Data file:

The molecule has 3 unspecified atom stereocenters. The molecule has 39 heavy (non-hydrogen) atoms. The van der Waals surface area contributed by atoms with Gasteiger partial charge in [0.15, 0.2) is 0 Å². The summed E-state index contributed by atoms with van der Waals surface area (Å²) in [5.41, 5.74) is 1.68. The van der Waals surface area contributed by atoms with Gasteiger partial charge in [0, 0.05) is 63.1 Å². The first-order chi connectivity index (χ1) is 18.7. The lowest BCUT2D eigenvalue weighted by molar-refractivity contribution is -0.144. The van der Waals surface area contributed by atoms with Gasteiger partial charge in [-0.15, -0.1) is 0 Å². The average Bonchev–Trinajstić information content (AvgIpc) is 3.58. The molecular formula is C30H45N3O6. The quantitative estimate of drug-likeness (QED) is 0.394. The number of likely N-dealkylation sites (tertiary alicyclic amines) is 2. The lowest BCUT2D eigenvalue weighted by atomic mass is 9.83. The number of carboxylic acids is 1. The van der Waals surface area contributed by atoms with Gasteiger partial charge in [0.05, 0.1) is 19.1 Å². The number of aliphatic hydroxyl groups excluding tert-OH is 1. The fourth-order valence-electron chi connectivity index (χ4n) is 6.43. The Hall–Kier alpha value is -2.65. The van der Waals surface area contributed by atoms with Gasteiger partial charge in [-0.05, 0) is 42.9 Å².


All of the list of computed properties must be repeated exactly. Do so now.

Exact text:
The molecule has 3 unspecified atom stereocenters. The molecule has 39 heavy (non-hydrogen) atoms. The van der Waals surface area contributed by atoms with Gasteiger partial charge in [0.15, 0.2) is 0 Å². The summed E-state index contributed by atoms with van der Waals surface area (Å²) in [5.41, 5.74) is 1.68. The van der Waals surface area contributed by atoms with Gasteiger partial charge in [0, 0.05) is 63.1 Å². The first-order chi connectivity index (χ1) is 18.7. The lowest BCUT2D eigenvalue weighted by molar-refractivity contribution is -0.144. The van der Waals surface area contributed by atoms with Gasteiger partial charge in [-0.15, -0.1) is 0 Å². The average Bonchev–Trinajstić information content (AvgIpc) is 3.58. The molecular formula is C30H45N3O6. The quantitative estimate of drug-likeness (QED) is 0.394. The number of likely N-dealkylation sites (tertiary alicyclic amines) is 2. The lowest BCUT2D eigenvalue weighted by atomic mass is 9.83. The number of carboxylic acids is 1. The van der Waals surface area contributed by atoms with Gasteiger partial charge in [0.05, 0.1) is 19.1 Å². The number of aliphatic hydroxyl groups excluding tert-OH is 1. The fourth-order valence-electron chi connectivity index (χ4n) is 6.43. The Hall–Kier alpha value is -2.65. The van der Waals surface area contributed by atoms with Gasteiger partial charge in [-0.05, 0) is 42.9 Å².